Halloween Haunts: Magic Pumpkins by Chris DiLeo
My father brought in the victims, two at a time, extra large and heavy.
Pumpkins. Soon-to-be jack-o’-lanterns.
He was an encyclopedia editor, a quiet man who worked tediously at his desk, books stacked around him in fortress walls, a green banker’s lamp pooling light. He was equally methodical and tedious when carving pumpkins. He worked slowly, laboriously, hands careful, eyes focused behind his bifocals.
He penciled faces on the pumpkins, used a ruler to make the isosceles triangle eyes and nose and the teeth, too, of course.
When he took up the large carving knife, the same one used to carve the Thanksgiving turkey, my heart thumped as if afraid he might turn and attack me or one of the cats that languidly strolled about the newspaper-covered kitchen floor. I was a little kid, still a single digit, but my imagination was an untamed jungle full of predatory monsters.
The world, as we know, is scary enough without imaginary horrors. I was the kid who was afraid of everything. Skinny and meek and often picked on, I was scared of loud noises, rollercoasters, spiders, school, other kids, sharp objects, strangers, and the dark.
Knife in hand, Dad turned slightly to look at me, one eyebrow going up, a mischievous grin spreading his thick beard. The knife stabbed into the pumpkin with a slick punch and a dull pop, and he worked the knife like a saw.
I clearly see him grabbing the stem and lifting the top the pumpkin, its stringy insides dangling. He was a mad doctor who’d uncorked the top of an unsuspecting patient’s skull.
I scooped out all that pulpy, slimy goop. Pumpkin guts is how I thought of it. You could use a spoon but it was easier to carve at the insides with bare hands and splat the cold sinew onto the newspaper.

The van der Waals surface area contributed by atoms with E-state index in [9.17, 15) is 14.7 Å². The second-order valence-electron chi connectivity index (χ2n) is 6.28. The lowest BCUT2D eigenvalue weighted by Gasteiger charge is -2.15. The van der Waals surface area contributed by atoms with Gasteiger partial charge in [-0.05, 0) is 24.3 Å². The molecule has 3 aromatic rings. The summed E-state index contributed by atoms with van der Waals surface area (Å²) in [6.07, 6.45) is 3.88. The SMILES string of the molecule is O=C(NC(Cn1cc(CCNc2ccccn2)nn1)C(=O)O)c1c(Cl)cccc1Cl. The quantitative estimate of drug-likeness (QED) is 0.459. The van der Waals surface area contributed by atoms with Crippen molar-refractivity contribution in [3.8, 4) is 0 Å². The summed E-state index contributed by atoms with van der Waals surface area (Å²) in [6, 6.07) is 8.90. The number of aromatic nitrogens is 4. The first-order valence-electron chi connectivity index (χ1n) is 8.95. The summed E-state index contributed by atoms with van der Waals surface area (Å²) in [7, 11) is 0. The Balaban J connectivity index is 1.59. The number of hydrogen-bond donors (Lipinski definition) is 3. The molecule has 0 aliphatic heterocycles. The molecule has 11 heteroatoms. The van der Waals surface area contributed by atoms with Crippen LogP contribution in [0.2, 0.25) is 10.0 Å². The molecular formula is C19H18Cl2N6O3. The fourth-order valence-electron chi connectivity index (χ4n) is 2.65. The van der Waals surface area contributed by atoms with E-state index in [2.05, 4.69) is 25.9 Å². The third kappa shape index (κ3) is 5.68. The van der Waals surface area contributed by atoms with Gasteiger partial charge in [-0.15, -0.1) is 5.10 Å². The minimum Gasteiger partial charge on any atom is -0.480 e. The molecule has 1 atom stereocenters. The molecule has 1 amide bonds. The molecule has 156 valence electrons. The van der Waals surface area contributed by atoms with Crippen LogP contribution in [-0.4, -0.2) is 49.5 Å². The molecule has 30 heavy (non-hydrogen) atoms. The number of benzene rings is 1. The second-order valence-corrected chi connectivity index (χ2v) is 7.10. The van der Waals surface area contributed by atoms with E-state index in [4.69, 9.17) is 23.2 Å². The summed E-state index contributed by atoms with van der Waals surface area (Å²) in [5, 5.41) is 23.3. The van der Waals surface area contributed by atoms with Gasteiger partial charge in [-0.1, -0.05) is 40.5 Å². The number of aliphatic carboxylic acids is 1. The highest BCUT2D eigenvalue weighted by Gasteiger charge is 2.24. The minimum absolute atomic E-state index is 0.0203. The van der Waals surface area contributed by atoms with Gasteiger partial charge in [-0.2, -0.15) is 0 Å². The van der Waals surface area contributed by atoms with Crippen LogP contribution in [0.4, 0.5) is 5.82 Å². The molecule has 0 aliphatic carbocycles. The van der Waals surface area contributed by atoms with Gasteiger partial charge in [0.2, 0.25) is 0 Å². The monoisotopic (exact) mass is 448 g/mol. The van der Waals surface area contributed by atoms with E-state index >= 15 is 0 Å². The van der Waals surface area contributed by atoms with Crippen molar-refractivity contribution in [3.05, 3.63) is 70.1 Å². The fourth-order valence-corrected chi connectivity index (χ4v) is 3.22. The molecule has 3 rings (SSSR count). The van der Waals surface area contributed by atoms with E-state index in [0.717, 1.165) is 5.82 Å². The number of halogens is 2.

My father carved the faces.
The jack-o’-lanterns were each slightly different but all riffs on a similar theme—an angry, hostile scowl. Even the smiling ones were grins of maliciousness, the teeth sharp, the mouths wide, the eyes sideways triangles with sentient, Sharpied pupils.
I can’t be sure (my father died in 1992; I was eleven), but I believe the inspiration for these nightmare pumpkin faces came from The Magic Pumpkin by Lucille E. Sette. We read it every Halloween. It was not shelved with the Garfield and Berenstain Bears and Hardy Boys books crammed on my bedroom shelf; The Magic Pumpkin held a special place among my father’s collection of horror novels, which he kept in a coffin-shaped bookcase.
On the cover, there’s three jack-o-lanterns. From right to left, they regress from an ultra-happy, goofy grin to a downward, angry grimace with two sharp fangs protruding. The story progresses the other way, of course.
My father’s jack-o’-lanterns looked like cousins to that mean one. The Magic Pumpkin is typical fare for young children—angry man becomes warmhearted saint through magical intervention—but in my active imagination, I didn’t picture my father’s creations morphing into happy, joyful greeters. No, I saw them as evil sentries. Lining our driveway, they were wardens to a hellish world—especially with candlelight flickering inside them—and if they came alive it would be to chomp at people’s ankles, sever a kid’s foot clean off, or gobble someone’s toy poodle or Chihuahua.
They were scary. Halloween was scary. And on Halloween, my father embraced his scary side. He decorated the lawn with gravestones and mannequin monsters and strobe lighting and fog and horror-movie music and changed himself into a ghoulish, blood-splattered terror that would would emerge from that coffin and zombie-stalk giggling trick-or-treaters.
The creepy jack-o-lanterns were warnings that only the bravest should dare approach.